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U.S., Vietnamese Science Agencies Partner to Protect Biodiversity in Vietnam

September 3, 2016

USGS and the Vietnam Biodiversity Conservation Agency partner to protect the biodiversity of Vietnam.

The United States and Vietnam have begun a partnership to protect the biodiversity of Vietnam. The partnership builds upon collaborative scientific research and information sharing between the U.S. Geological Survey and the Vietnam Biodiversity Conservation Agency.

Today’s partnership was formalized at a signing ceremony during the World Conservation Congress in Honolulu, Hawaii with the USGS representing the U.S. Department of the Interior and the Vietnam Biodiversity Conservation Agency representing the Vietnam Environment Administration, Ministry of Natural Resources and Environment.  

Vietnam is one of the world's biodiversity hotspots, and that diversity is under great pressure from development, population growth, and climate change. This partnership is a multi-year project to increase documentation of Vietnam’s unique biodiversity and to increase legal protection of that biodiversity.

“The USGS is honored to contribute our body of knowledge and scientific expertise to this partnership between the U.S. and Vietnam,” said USGS associate director Kevin Gallagher, “This project is a successful outgrowth of the ever-increasing scientific and technical cooperation between our two nations,” said Gallagher.

Among Vietnam’s biodiversity are more than 13,000 species of land-based plants, more than 10,000 species of land-based animals, 39 types of wetlands, 20 marine ecosystems, and more than 11,000 marine species. One of the most important ecosystems for Vietnam is the Mekong River, the largest river in Southeast Asia, and one of the longest rivers in the world.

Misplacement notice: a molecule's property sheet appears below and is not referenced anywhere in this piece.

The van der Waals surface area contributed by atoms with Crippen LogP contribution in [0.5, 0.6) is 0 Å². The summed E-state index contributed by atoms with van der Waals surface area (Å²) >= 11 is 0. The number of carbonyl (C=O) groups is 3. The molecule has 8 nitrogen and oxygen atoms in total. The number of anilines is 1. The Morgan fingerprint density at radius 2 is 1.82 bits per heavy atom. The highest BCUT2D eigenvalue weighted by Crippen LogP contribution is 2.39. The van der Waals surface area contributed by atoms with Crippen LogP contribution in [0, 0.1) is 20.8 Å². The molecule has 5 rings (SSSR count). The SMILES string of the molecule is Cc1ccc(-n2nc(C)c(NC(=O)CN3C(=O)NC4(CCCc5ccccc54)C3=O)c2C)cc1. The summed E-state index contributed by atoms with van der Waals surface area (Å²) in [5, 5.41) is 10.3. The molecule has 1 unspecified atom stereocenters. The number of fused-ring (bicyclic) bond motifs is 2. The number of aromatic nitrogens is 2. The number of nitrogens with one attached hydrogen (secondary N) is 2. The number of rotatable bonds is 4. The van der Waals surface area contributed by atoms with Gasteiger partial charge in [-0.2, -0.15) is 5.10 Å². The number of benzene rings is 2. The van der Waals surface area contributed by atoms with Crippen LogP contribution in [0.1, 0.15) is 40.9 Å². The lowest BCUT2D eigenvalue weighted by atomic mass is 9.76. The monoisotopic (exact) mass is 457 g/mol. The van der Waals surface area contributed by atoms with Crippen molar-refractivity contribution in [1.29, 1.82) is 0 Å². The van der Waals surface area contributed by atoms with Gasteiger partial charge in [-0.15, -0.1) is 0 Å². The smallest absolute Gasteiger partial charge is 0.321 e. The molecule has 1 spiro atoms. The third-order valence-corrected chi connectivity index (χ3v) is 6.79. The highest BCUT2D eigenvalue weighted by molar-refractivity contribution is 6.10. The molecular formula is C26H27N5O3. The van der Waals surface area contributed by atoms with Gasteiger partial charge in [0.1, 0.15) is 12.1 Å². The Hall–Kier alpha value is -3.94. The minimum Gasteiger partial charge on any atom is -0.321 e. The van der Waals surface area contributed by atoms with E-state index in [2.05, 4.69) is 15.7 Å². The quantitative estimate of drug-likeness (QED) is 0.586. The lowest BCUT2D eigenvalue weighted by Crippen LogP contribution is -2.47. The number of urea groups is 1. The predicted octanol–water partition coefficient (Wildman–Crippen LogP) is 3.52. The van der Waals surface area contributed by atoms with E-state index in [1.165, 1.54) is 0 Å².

Dr. Pham Anh Cuong from Vietnam’s Biodiversity Conservation Agency commented, “The biodiversity of Vietnam is a national treasure that we seek to help protect for future generations. Teaming with USGS helps bring extra hands to the important tasks of documenting and protecting our species and habitats.”

With its emphasis on scientist-to-scientist exchanges, this partnership falls under the President’s Pivot to Asia strategy, which prioritizes strengthening cooperation among our partners in the region, leveraging their significant and growing capabilities to build a network of like-minded states that sustains and strengthens a rules-based regional order and addresses regional and global challenges.

The Vietnam Biodiversity Conservation Agency has been tasked with reviewing the 2008 Biodiversity Law, passed by the National Assembly of Vietnam when Vietnam became a member country of the Convention on Biological Diversity. As part of the review, the Vietnam Biodiversity Conservation Agency will suggest amendments to the law to help Vietnam follow its 2013 National Biodiversity Strategy to 2020/Vision to 2030, and its 2014 Master Plan on Biodiversity Conservation.

USGS will work with BCA and a consortium of biologists, lawyers and law professors, information technology scientists, a sociologist, and an economist to conduct research to amend law.

The USGS has decades of experience, as do a number of the consortium partners, in studying the natural resources of the region. For example, the USGS has worked with Vietnam for many years on the Mekong River as part of the USGS Delta Research and Global Observation Network, or DRAGON, program. As part of that program, USGS and Vietnamese scientists traveled to the Mekong and the Mississippi Rivers to trade expertise and experience.

In addition to the USGS, the consortium includes the American Museum of Natural History, the Haub School of Environment and Natural Resources at the University of Wyoming, FISHBIO, Inc., Lewis and Clark University Law School, Nevada Division of Wildlife, and the Solicitors Office of the U.S. Department of the Interior.

The two agencies will build upon the Letter of Intent to complete and sign a Project Annex that will last for the duration of the Vietnam Biodiversity Conservation Agency’s review period, after which time the Vietnam Biodiversity Conservation Agency will submit its recommendations to the National Assembly of Vietnam.

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